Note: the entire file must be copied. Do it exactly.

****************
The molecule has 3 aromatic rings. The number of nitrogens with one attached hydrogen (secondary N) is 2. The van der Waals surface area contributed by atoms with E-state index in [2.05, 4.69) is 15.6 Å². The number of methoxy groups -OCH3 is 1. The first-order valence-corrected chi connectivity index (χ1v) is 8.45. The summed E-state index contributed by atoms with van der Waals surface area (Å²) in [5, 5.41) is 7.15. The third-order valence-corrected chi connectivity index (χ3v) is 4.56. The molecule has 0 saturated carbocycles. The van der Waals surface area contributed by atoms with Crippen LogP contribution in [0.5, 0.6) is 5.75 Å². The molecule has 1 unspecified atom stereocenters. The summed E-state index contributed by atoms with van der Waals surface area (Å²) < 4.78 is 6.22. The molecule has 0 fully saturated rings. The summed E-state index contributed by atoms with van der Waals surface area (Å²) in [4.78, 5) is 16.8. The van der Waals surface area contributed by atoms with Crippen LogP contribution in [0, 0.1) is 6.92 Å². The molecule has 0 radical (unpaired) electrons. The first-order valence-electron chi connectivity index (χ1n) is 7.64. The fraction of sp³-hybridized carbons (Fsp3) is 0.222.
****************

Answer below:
The molecule has 3 aromatic rings. The number of nitrogens with one attached hydrogen (secondary N) is 2. The van der Waals surface area contributed by atoms with E-state index in [2.05, 4.69) is 15.6 Å². The number of methoxy groups -OCH3 is 1. The first-order valence-corrected chi connectivity index (χ1v) is 8.45. The summed E-state index contributed by atoms with van der Waals surface area (Å²) in [5, 5.41) is 7.15. The third-order valence-corrected chi connectivity index (χ3v) is 4.56. The molecule has 0 saturated carbocycles. The van der Waals surface area contributed by atoms with Crippen LogP contribution in [0.5, 0.6) is 5.75 Å². The molecule has 1 unspecified atom stereocenters. The summed E-state index contributed by atoms with van der Waals surface area (Å²) < 4.78 is 6.22. The molecule has 0 fully saturated rings. The summed E-state index contributed by atoms with van der Waals surface area (Å²) in [4.78, 5) is 16.8. The van der Waals surface area contributed by atoms with Crippen LogP contribution in [0, 0.1) is 6.92 Å². The molecule has 0 radical (unpaired) electrons. The first-order valence-electron chi connectivity index (χ1n) is 7.64. The fraction of sp³-hybridized carbons (Fsp3) is 0.222.